Motivation is so important, but there are times when we may not feel particularly motivated in a certain area of our life. To persist at anything, we need mechanisms in the brain that initiate and maintain effort. Without them, we cannot start or sustain action (Deci & Ryan, 2008).
Self-Determination Theory or (SDT) assumes that humans are, by nature, self-motivated, curious and interested, and eager to succeed because success itself is personally satisfying and rewarding.
2 types of motivation help us move toward this state of satisfaction. Intrinsic motivation and extrinsic motivation.
Intrinsic involves doing something because it is both interesting and deeply satisfying. We perform such activities for the positive feelings they create, typically leading to optimal performance (Deci & Ryan, 2008).
In contrast, extrinsic motivation involves engaging in an activity because it leads to a tangible reward or helps us avoid punishment.
Studies have consistently shown that intrinsic motivation leads to increased persistence, greater psychological wellbeing, and enhanced performance.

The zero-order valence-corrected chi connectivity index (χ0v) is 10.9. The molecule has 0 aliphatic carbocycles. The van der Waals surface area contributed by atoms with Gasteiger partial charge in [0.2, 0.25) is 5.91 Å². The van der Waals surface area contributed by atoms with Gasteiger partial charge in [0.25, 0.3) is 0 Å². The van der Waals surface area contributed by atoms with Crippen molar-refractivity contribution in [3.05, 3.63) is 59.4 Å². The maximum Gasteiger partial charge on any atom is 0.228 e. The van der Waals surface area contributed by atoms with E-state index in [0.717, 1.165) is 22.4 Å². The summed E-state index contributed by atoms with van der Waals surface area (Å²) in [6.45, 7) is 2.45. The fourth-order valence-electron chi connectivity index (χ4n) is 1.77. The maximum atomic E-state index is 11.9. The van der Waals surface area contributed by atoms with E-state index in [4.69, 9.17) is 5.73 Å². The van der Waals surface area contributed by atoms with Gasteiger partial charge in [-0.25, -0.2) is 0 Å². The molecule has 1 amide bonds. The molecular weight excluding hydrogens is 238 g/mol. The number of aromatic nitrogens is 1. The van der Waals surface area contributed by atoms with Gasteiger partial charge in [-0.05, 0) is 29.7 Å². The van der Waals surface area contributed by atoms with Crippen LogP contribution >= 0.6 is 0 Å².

And the good news is that we can develop intrinsic motivation.
Here are two ways:
1 - Satisfying our basic psychological needs
Fowler (2019) recognises three basic psychological needs foundational to all human beings and their ability to flourish.
Increased intrinsic motivation can be encouraged by building environments that promote:
- Autonomy – having choices
- Relatedness – having connections with others
- Competence – having skills and the opportunity to use them
2- Engage in your story
A great skill to develop is creating the story you tell yourself. Frame things around what you’d like to accomplish, finding comfort and encouragement by using narrative to create a sense of connection.
How we feel about our work is typically less about the activity and more about how we frame it. Making meaning of our contributions. For example, are you a bricklayer merely putting one brick on top of another, or are you part of a team-building a great church or school?
Is the task mundane and pointless, or are you creating a better environment for others?
Let’s build the internal motivational aspects of why we do what we do which keep us moving forward regardless of external appreciation or reward.
Watch out for more tips to develop intrinsic motivation next week.